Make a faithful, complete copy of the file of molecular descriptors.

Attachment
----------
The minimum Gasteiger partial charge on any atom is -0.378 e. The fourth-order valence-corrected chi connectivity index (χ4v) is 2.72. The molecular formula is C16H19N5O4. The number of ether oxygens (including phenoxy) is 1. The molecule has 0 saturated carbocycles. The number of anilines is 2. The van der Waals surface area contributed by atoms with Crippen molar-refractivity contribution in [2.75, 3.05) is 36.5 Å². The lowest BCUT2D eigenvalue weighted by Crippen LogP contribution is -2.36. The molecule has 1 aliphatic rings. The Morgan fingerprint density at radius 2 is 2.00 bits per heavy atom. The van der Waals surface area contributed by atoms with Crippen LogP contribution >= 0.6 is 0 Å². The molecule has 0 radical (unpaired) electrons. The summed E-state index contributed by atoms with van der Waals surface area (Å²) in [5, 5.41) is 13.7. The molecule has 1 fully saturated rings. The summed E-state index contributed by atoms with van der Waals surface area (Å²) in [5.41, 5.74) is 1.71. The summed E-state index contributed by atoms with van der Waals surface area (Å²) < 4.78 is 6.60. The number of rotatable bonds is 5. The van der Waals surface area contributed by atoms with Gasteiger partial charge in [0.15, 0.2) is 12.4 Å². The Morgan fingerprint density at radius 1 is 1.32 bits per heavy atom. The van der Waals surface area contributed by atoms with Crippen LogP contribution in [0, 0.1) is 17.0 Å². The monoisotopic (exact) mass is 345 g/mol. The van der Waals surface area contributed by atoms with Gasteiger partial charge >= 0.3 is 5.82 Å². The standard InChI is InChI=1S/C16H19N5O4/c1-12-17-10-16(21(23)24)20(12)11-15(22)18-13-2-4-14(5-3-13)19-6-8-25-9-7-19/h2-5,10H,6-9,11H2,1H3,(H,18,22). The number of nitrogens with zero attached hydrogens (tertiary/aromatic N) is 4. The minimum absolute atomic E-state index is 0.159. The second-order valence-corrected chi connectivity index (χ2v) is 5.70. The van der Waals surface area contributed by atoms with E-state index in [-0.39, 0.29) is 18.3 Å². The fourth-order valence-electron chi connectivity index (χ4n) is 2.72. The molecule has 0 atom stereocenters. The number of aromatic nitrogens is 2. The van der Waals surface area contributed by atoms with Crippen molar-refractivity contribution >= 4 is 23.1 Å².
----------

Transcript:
The minimum Gasteiger partial charge on any atom is -0.378 e. The fourth-order valence-corrected chi connectivity index (χ4v) is 2.72. The molecular formula is C16H19N5O4. The number of ether oxygens (including phenoxy) is 1. The molecule has 0 saturated carbocycles. The number of anilines is 2. The van der Waals surface area contributed by atoms with Crippen molar-refractivity contribution in [2.75, 3.05) is 36.5 Å². The lowest BCUT2D eigenvalue weighted by Crippen LogP contribution is -2.36. The molecule has 1 aliphatic rings. The Morgan fingerprint density at radius 2 is 2.00 bits per heavy atom. The van der Waals surface area contributed by atoms with Crippen LogP contribution >= 0.6 is 0 Å². The molecule has 0 radical (unpaired) electrons. The summed E-state index contributed by atoms with van der Waals surface area (Å²) in [5, 5.41) is 13.7. The molecule has 1 fully saturated rings. The summed E-state index contributed by atoms with van der Waals surface area (Å²) in [5.41, 5.74) is 1.71. The summed E-state index contributed by atoms with van der Waals surface area (Å²) < 4.78 is 6.60. The number of rotatable bonds is 5. The van der Waals surface area contributed by atoms with Gasteiger partial charge in [0.15, 0.2) is 12.4 Å². The Morgan fingerprint density at radius 1 is 1.32 bits per heavy atom. The van der Waals surface area contributed by atoms with Crippen LogP contribution in [0, 0.1) is 17.0 Å². The monoisotopic (exact) mass is 345 g/mol. The van der Waals surface area contributed by atoms with Gasteiger partial charge >= 0.3 is 5.82 Å². The standard InChI is InChI=1S/C16H19N5O4/c1-12-17-10-16(21(23)24)20(12)11-15(22)18-13-2-4-14(5-3-13)19-6-8-25-9-7-19/h2-5,10H,6-9,11H2,1H3,(H,18,22). The number of nitrogens with zero attached hydrogens (tertiary/aromatic N) is 4. The minimum absolute atomic E-state index is 0.159. The second-order valence-corrected chi connectivity index (χ2v) is 5.70. The van der Waals surface area contributed by atoms with E-state index in [-0.39, 0.29) is 18.3 Å². The fourth-order valence-electron chi connectivity index (χ4n) is 2.72. The molecule has 0 atom stereocenters. The number of aromatic nitrogens is 2. The van der Waals surface area contributed by atoms with Crippen molar-refractivity contribution >= 4 is 23.1 Å².